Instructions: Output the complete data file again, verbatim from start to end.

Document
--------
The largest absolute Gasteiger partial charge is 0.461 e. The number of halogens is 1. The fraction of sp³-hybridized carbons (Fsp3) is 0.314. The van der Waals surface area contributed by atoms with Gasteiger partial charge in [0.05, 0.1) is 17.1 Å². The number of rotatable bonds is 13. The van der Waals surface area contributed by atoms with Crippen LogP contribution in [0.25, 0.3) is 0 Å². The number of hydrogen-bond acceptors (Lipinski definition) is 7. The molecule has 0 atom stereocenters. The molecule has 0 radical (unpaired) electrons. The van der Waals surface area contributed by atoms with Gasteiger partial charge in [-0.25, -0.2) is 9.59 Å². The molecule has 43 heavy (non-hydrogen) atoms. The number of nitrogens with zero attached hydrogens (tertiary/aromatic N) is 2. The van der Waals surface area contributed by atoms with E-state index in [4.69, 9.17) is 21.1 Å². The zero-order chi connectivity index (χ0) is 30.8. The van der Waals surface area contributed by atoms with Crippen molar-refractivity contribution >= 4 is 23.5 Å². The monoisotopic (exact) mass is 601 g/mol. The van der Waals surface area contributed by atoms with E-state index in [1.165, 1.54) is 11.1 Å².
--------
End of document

The largest absolute Gasteiger partial charge is 0.461 e. The number of halogens is 1. The fraction of sp³-hybridized carbons (Fsp3) is 0.314. The van der Waals surface area contributed by atoms with Gasteiger partial charge in [0.05, 0.1) is 17.1 Å². The number of rotatable bonds is 13. The van der Waals surface area contributed by atoms with Crippen LogP contribution in [0.25, 0.3) is 0 Å². The number of hydrogen-bond acceptors (Lipinski definition) is 7. The molecule has 0 atom stereocenters. The molecule has 0 radical (unpaired) electrons. The van der Waals surface area contributed by atoms with Gasteiger partial charge in [-0.25, -0.2) is 9.59 Å². The molecule has 43 heavy (non-hydrogen) atoms. The number of nitrogens with zero attached hydrogens (tertiary/aromatic N) is 2. The van der Waals surface area contributed by atoms with E-state index in [4.69, 9.17) is 21.1 Å². The zero-order chi connectivity index (χ0) is 30.8. The van der Waals surface area contributed by atoms with Crippen molar-refractivity contribution >= 4 is 23.5 Å². The monoisotopic (exact) mass is 601 g/mol. The van der Waals surface area contributed by atoms with E-state index in [1.165, 1.54) is 11.1 Å².